R.I.P. Lynn Shelton

SAGIndie Brunch At Cafe Terigo - Park City 2013

Director Lynn Shelton died on Saturday and it hit home for me, for a lot of reasons. First: I really liked her movies, and reviewed two of them on this blog: Sword of Trust and Outside In. They were mellow, lived-in, gentle, kind, and deeply humane. Her characters felt real and her stories always had an interesting shape. She also directed a lot of TV shows I watched, including GLOW, Love, The Good Place, The Mindy Project, New Girl — to name just a few. She came to directing late in life, at age 39, but then she was prolific, directing eight feature films and numerous television shows. She was one of those directors I watched out for; I felt like her best work was ahead of her. I can’t believe she’s dead. She was only 54.

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Review: How To Build A Girl

How-to-Build-a-GirlHow To Build A Girl (2020) ★★1/2
Director: Coky Giedroyc
Writer: Caitlin Moran (based on Moran’s novel)

I know many people believe it’s always best to read the book before the movie, but I’m on the fence. Very often, the book outshines the movie by a long shot — especially if you read the book shortly before seeing the movie, as I did with How To Build A Girl, which is based on Caitlin Moran’s 2014 novel by the same title. I loved the book, loved its early 1990s setting and its teenage heroine, Johanna Morrigan, a working-class girl who is obsessed with sex and books and writing. She’s a girl so sure of her literary talent that she auditions to be a rock critic without knowing a thing about rock music. She gets CDs from the library to catch up and invents a rock critic persona, “Dolly Wilde.” Soon, she has a full-time magazine job, and is going to concerts, meeting rock stars and having lots of sex. It’s very, very fun reading. And then at the end, you cry!

So, look: the movie had a lot to live up to . . . Continue reading “Review: How To Build A Girl”

My Quarantine Binge-watch: Hillary

hillaryHillary (2020) ★★★1/2
Director: Nanette Burstein
Streaming on Hulu

Ever since Hillary Clinton lost the 2016 election, I’ve been somewhat obsessed with her, reading interviews and post-mortems, as well as Clinton’s own memoir about the 2016 campaign, What Happened? I also read Amy Chozick’s memoir, Chasing Hillary, about covering both of Clinton’s presidential runs for the New York Times. When I heard that Nanette Burstein had made a 4-hour documentary about Clinton’s life, I didn’t think I’d be interested in revisiting material that I already knew so well. At the beginning of the quarantine, I gave the first episode a try, but it didn’t grab me, especially when I saw how reliant it was on first-person interviews with Clinton, as well as Amy Chozick. I felt like I’d already heard from both of them and I wanted a new perspective.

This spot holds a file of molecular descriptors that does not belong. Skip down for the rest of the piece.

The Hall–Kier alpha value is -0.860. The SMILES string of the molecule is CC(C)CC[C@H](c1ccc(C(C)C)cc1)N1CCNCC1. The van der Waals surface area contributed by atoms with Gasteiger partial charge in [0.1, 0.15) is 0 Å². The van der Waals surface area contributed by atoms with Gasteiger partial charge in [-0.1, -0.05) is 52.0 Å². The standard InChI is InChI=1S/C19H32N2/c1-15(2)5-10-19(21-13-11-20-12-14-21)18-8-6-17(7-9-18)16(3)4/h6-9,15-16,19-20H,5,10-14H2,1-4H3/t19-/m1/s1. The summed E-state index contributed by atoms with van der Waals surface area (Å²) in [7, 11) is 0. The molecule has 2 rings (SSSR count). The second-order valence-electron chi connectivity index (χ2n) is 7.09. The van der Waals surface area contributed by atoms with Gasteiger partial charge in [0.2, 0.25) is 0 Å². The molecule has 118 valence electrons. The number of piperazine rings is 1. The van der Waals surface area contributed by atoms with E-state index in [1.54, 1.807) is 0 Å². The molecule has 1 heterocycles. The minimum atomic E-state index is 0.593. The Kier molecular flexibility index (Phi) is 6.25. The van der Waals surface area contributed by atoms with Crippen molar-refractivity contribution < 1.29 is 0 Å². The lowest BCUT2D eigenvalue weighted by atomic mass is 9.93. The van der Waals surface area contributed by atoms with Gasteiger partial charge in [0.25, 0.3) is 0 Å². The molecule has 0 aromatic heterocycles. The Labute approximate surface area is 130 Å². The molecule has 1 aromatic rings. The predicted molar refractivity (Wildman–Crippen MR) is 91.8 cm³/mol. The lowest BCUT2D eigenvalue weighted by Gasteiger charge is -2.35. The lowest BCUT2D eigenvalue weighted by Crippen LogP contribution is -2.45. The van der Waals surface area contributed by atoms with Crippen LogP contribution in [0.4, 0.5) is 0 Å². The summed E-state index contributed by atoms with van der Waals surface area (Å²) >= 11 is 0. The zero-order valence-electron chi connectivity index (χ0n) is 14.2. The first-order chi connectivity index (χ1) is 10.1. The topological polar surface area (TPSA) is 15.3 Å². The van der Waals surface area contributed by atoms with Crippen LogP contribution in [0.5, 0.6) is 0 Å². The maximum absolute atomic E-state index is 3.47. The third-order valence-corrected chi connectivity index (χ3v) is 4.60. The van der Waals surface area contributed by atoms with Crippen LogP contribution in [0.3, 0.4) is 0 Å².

But then quarantine started to wear on me. I kept thinking about what this period would be like if Clinton were president. . . Continue reading “My Quarantine Binge-watch: Hillary”

R.I.P. Irrfan Khan

irrfan khan

I was just finishing up a different post when I saw the news that Irrfan Khan had passed away. So, so sad. Today is for Irrfan Khan, an extraordinary actor. When I was looking at his IMDB profile, I realized I’ve only seen a handful of his performances, but he brings so much to every role that I feel I know him well.

I first noticed him in The Namesake, Mira Nair’s wonderful adaptation of Jhumpa Lahiri’s 2003 novel by the same name. I loved the novel and worried that the movie would oversimplify it, but the moment Irrfan Khan came on screen, he not only lived up to the character in the book, he made it deeper. He was an actor who expressed himself in the way he moved and breathed, the dialogue was just icing on the cake. Every ounce of him was revealing of character and story. I am so sad that he has left this world. He was only 53. I wanted to see him in more roles as he got older. He was one of those actors who shows you how to live.

UPDATE: 2020 Movies Directed or Written by Women

thelma_alice_movie_collage_2020.001

I’m reposting this movie calendar, since a lot of the release dates have shifted over the past couple of months. The blockbusters and big-budget pictures have been delayed, but many independent films are having digital premieres. I’m hoping to catch with some of them over the next few weeks . . .

In the meantime, here’s my ongoing list of 2020 movies written or directed by women. These are mostly narrative films, but I’ve thrown in some documentaries, too. I’ve included specific dates when available, and some color-coding to help make sense of all the postponements and streaming changes due to quarantine.

BLACK = theatrical release/virtual theaters
GREEN = originated in and/or intended for theaters, now available VOD
PURPLE = originating on a specific streaming platform, i.e. Netflix, HBO, Disney +

Last updated: 10/09/20

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Review: Crip Camp

crip campCrip Camp: A Disability Revolution (2020) ★★★1/2
Directed by James Lebrecht and Nicole Newnham
Streaming on Netflix